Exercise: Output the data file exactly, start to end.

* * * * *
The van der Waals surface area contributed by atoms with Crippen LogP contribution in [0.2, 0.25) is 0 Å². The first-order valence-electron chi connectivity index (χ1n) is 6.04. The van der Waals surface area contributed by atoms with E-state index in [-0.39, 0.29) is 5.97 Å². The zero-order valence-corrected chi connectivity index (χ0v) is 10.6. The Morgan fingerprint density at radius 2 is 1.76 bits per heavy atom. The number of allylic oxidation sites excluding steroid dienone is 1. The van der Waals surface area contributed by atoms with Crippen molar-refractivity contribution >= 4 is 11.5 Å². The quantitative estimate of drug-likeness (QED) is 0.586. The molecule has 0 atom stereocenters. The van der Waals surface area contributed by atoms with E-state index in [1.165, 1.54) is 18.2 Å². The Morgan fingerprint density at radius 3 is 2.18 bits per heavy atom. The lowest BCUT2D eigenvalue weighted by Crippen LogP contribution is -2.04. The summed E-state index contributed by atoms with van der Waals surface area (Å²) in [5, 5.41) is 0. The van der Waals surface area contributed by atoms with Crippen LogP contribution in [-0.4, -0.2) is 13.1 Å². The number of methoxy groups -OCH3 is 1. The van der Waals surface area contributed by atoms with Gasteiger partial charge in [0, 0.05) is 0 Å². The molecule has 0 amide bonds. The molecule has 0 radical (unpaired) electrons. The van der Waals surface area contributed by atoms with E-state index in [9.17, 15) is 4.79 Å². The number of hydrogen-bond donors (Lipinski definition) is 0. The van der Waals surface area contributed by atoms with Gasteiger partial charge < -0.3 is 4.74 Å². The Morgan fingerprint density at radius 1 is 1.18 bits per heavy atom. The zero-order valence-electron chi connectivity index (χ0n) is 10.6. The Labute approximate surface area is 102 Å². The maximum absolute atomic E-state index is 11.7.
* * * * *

The van der Waals surface area contributed by atoms with Crippen LogP contribution in [0.2, 0.25) is 0 Å². The first-order valence-electron chi connectivity index (χ1n) is 6.04. The van der Waals surface area contributed by atoms with E-state index in [-0.39, 0.29) is 5.97 Å². The zero-order valence-corrected chi connectivity index (χ0v) is 10.6. The Morgan fingerprint density at radius 2 is 1.76 bits per heavy atom. The number of allylic oxidation sites excluding steroid dienone is 1. The van der Waals surface area contributed by atoms with Crippen molar-refractivity contribution >= 4 is 11.5 Å². The quantitative estimate of drug-likeness (QED) is 0.586. The molecule has 0 atom stereocenters. The van der Waals surface area contributed by atoms with E-state index in [1.165, 1.54) is 18.2 Å². The Morgan fingerprint density at radius 3 is 2.18 bits per heavy atom. The lowest BCUT2D eigenvalue weighted by Crippen LogP contribution is -2.04. The summed E-state index contributed by atoms with van der Waals surface area (Å²) in [5, 5.41) is 0. The van der Waals surface area contributed by atoms with Crippen LogP contribution in [-0.4, -0.2) is 13.1 Å². The number of methoxy groups -OCH3 is 1. The van der Waals surface area contributed by atoms with Gasteiger partial charge in [0, 0.05) is 0 Å². The molecule has 0 amide bonds. The molecule has 0 radical (unpaired) electrons. The van der Waals surface area contributed by atoms with E-state index in [9.17, 15) is 4.79 Å². The number of hydrogen-bond donors (Lipinski definition) is 0. The van der Waals surface area contributed by atoms with Gasteiger partial charge < -0.3 is 4.74 Å². The Morgan fingerprint density at radius 1 is 1.18 bits per heavy atom. The zero-order valence-electron chi connectivity index (χ0n) is 10.6. The Labute approximate surface area is 102 Å². The maximum absolute atomic E-state index is 11.7.